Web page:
The walk cost us five Euros each, we had to get a pin and Jim bought a lock so we could “lock our love” on the path. We started the walk. Not very far down was a fence with a lot of locks. The idea is to put your lock along the walkway and throw the key into the water. This ensures your love is locked forever.
We added our lock to the fence after writing our names on it, and threw the key into the water below. As you continue down the path, you can see locks everywhere. The walk is only 1 kilometer (less than a mile).
We reached Riomaggiore and realized that we were going to be about 1/2 hour late in getting back to our car. Oh well, if we get a ticket, we get a ticket. We really didn’t walk around Riomaggiore, but we did have to walk through town to get to the marina. Getting to the marina is another adventure.
First you climb up narrow stairs, down winding paths with only a rope to hang onto and then venture out onto the rocks to get on the carnival ride of the walkway. We made it back to Portovenere one piece. Got to the car…no ticket, yeah!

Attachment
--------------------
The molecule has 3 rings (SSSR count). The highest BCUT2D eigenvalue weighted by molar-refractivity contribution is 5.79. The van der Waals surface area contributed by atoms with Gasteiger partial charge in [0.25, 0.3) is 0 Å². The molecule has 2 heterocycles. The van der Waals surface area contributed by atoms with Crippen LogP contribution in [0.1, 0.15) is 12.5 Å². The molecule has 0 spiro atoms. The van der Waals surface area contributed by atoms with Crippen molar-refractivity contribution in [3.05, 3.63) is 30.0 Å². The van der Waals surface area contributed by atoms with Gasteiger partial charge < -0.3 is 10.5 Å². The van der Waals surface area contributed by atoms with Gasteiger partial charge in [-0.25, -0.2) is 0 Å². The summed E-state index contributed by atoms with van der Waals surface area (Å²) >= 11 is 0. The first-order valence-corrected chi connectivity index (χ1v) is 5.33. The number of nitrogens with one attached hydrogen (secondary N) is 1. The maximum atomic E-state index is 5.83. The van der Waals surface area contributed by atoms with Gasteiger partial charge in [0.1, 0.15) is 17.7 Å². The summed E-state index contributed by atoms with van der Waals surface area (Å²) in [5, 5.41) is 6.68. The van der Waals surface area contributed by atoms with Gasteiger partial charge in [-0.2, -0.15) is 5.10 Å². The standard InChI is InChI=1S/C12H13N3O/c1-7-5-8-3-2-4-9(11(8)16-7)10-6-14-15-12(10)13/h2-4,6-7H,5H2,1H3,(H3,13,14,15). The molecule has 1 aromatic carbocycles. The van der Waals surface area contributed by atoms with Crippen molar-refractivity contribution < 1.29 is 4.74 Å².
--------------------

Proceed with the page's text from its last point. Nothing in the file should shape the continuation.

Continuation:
While we didn’t get a ticket, Jim found a 20 Lire coin tightly stuck between the driver’s window and the weather stripping. Have no idea how it got there, but it certainly was no accident. Curious….
When we left this morning, we didn’t know how to tell Giovanni that we wouldn’t need dinner, so we weren’t sure if she was going to try and feed us or not. Because of that we decided to try and find someplace in town to eat something light. If we’re hungry later we have turkey jerky and cookies. Most places weren’t open yet (only 1800), but we found a snack bar that had pizza. We both had a couple of pieces of pizza and then headed back to the farm.
Glad we headed back when we did, it’s getting dusk. With the roads to the farm, we want to be able to see. We had an uneventful drive back, until we turned down the dirt road to the farm. We were partially down this single lane, when we came face to face with another car.